Tuesday, October 20, 2009

Costume-ology, Part 2

My experiences working in the Bonnie and Clyde costume shop at La Jolla Playhouse are really turning out to be quite remarkable!  We're all hard at work sewing together several 1930's outfits, mostly for the women, and doing alterations on several rented items for the men.

I took some more pictures, so I think I'll just comment on them.

The picture above is a shot of some of the costumes for the women.  Many of the items that are being used in the show already exist, being rented from various rental houses like Western Costume.  La Jolla has a stock of items already, and the goal is to use as much as we can that's appropriate from pre-existing garments, but sometimes that's not possible when the garment is too fragile or there are specific requirements in the script that prohibit their use (like getting wet, etc.).  This rolling rack is chock full of garments that have already been tried on and decided upon, either for a media shot for promotional materials or in the show itself.  We've worked our way through most of these and repaired the holes and tears that were in them or adjusted them for fit.  Notice all the shoes in the bottom--Actors Equity (the actors union) requires that the cast have new shoes specific for each actor (who wants to spend a month wearing someone else's icky shoes?), so there are lots of pairs for the actors waiting to be tried on.  Shoes can be a pricey expenditure, especially when you're trying to find something that's not contemporary...  And believe it or not, sometimes the period look is defined by the footwear!

This picture is of the rack that holds all the patterns for the costumes we're actually building.  Each hanger holds the paper pattern pieces for a different specific costume.  As you can see, there are a lot of them!  In the front, you can see one of the designer's renderings.  This is what the Cutter uses to draft or drape the pattern to the specific actor's measurements, just like Project Runway!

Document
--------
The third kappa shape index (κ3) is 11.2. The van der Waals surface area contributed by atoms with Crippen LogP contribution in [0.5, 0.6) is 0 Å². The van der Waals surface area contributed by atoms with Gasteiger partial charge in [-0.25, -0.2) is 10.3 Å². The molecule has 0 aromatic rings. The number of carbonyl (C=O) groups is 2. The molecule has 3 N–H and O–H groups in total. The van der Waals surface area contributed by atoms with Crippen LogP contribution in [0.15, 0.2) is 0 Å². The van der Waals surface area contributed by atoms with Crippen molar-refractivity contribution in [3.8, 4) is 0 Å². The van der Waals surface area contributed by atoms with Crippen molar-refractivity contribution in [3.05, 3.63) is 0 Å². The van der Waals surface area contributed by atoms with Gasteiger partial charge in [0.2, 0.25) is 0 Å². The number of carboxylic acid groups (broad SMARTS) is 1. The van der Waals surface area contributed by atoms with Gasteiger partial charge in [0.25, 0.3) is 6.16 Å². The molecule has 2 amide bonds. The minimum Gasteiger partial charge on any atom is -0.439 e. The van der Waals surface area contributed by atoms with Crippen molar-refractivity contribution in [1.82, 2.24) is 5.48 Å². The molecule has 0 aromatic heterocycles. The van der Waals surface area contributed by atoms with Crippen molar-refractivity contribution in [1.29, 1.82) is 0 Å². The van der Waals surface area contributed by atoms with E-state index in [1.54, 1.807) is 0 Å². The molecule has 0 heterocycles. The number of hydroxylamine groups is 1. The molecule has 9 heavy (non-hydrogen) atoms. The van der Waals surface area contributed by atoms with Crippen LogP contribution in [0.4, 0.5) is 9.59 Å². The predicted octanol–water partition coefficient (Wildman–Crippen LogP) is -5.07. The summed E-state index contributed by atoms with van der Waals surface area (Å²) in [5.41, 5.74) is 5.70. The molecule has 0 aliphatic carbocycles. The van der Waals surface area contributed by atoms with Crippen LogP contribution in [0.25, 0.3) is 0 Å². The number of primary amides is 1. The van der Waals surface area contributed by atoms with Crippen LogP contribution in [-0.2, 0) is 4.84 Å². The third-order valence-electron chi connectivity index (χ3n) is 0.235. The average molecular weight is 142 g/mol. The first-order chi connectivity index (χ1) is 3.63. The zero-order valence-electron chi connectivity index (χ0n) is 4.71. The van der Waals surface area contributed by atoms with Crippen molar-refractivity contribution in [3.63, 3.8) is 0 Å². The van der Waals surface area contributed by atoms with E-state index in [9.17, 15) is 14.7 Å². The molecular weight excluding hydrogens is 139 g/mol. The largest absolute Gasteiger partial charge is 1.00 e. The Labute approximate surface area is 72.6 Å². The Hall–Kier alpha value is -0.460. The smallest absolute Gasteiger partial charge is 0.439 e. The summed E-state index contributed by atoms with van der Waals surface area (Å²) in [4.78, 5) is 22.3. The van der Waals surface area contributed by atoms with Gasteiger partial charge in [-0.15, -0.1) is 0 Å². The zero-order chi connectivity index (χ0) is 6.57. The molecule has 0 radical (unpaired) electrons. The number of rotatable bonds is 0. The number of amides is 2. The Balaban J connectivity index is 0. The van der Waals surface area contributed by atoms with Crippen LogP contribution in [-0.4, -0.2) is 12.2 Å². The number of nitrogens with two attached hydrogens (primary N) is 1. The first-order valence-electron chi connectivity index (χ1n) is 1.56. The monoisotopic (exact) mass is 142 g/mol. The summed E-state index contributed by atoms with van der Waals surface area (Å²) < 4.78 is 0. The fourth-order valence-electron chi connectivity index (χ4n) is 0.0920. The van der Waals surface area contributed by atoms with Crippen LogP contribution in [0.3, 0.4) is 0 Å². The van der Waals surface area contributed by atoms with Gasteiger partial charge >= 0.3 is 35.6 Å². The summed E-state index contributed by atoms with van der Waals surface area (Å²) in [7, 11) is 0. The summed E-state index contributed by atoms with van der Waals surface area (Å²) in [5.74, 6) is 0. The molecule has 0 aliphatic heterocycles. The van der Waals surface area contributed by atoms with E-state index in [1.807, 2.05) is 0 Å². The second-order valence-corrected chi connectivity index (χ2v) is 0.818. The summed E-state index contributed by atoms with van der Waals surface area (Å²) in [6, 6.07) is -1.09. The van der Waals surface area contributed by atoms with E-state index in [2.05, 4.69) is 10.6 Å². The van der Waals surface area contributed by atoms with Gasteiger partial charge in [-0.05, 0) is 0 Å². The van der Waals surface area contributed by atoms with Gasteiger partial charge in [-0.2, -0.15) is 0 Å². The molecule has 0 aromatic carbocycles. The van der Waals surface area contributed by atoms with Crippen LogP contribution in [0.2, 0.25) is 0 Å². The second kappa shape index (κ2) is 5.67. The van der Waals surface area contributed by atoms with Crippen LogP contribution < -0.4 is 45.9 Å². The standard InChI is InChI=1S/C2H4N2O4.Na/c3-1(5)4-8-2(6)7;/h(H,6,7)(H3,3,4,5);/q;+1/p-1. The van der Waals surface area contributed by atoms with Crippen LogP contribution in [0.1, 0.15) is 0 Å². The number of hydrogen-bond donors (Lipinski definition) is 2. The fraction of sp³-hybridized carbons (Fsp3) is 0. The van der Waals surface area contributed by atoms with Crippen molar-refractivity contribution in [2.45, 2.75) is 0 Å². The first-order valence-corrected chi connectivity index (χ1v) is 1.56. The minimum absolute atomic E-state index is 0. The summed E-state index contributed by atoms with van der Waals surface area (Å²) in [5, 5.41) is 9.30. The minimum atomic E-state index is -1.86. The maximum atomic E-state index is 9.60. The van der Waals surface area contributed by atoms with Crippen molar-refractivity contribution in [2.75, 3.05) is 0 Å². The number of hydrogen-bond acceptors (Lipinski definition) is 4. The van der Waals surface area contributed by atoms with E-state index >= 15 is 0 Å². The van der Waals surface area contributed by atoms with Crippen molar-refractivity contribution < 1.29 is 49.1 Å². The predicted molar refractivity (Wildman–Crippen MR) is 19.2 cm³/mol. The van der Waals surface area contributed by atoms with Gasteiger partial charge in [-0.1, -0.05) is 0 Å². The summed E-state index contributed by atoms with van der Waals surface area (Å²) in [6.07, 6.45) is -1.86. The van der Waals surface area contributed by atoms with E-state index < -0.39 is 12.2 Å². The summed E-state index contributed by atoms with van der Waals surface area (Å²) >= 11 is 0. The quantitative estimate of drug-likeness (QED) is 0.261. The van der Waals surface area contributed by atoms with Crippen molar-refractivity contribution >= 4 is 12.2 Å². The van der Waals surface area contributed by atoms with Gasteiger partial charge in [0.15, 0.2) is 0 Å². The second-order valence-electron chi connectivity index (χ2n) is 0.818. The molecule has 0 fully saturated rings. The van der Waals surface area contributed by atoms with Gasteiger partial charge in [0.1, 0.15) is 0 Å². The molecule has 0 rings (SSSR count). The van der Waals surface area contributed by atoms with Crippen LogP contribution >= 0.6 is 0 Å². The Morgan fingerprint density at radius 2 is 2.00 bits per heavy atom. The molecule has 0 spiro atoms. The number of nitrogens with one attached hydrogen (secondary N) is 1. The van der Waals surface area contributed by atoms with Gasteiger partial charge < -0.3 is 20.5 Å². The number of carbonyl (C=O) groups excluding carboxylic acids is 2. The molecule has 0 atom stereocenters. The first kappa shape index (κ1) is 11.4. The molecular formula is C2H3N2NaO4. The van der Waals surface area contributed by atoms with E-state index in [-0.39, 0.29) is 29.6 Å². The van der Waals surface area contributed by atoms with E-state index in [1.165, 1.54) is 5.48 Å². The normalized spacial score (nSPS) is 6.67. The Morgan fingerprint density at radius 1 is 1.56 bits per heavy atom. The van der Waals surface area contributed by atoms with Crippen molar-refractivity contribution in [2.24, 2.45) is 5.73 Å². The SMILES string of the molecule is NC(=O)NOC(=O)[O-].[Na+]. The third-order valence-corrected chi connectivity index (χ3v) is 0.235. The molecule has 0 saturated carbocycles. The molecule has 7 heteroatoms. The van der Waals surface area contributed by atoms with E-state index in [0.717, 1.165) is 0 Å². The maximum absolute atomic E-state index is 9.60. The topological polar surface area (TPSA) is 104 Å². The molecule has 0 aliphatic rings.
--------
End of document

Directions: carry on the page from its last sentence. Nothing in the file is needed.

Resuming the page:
The above pic of the different designs we're building, along with a mockup of a period slip.  Can I just say we've got a lot of work to do?  : )

Sometimes I get asked, "Why don't you just use real vintage garments?"  Well, we can't for lots of reasons.  For one, people are much bigger than they were back then...  You've noticed how basketball players seem to get bigger and bigger, and teenagers always seem to grow taller than their parents?  Well, our contemporary bodies rarely fit into vintage garments anymore--we're just too big!  And those garments that have survived are rarely of a size that's actually useable because in order to survive they've rarely been used.  And that usually means they aren't the "typical size", as those garments that were useable back then were probably used often, and haven't lasted long enough to make it through the last 80 years...  As fashion has changed, our wardrobes have been discarded so there's not much left anymore...  The average man in World War II had a 38" chest.  Today the average is 42".  And the average men's shoe size has gone from an 8.5 to a 10.  Our bodies are just different...

On top of that, when was the last time you wore a garment 8 times a week and physically exerted yourself?  Costumes have to be very durable to meet that stress--they get much more wear and tear than a normal, every day piece of clothing.  Vintage garments simply can't handle the strain...

Anyway.  More pics and Costume-ology to come!

And I finally finished my audiobook, "Inkheart" by Cornelia Funke (narrated by Lynn Redgrave), and I'm lookin' for another one to listen to... Any suggestions?  Sure makes the day go quicker!  : )

Take care, ya'll, and live life with Relish!!

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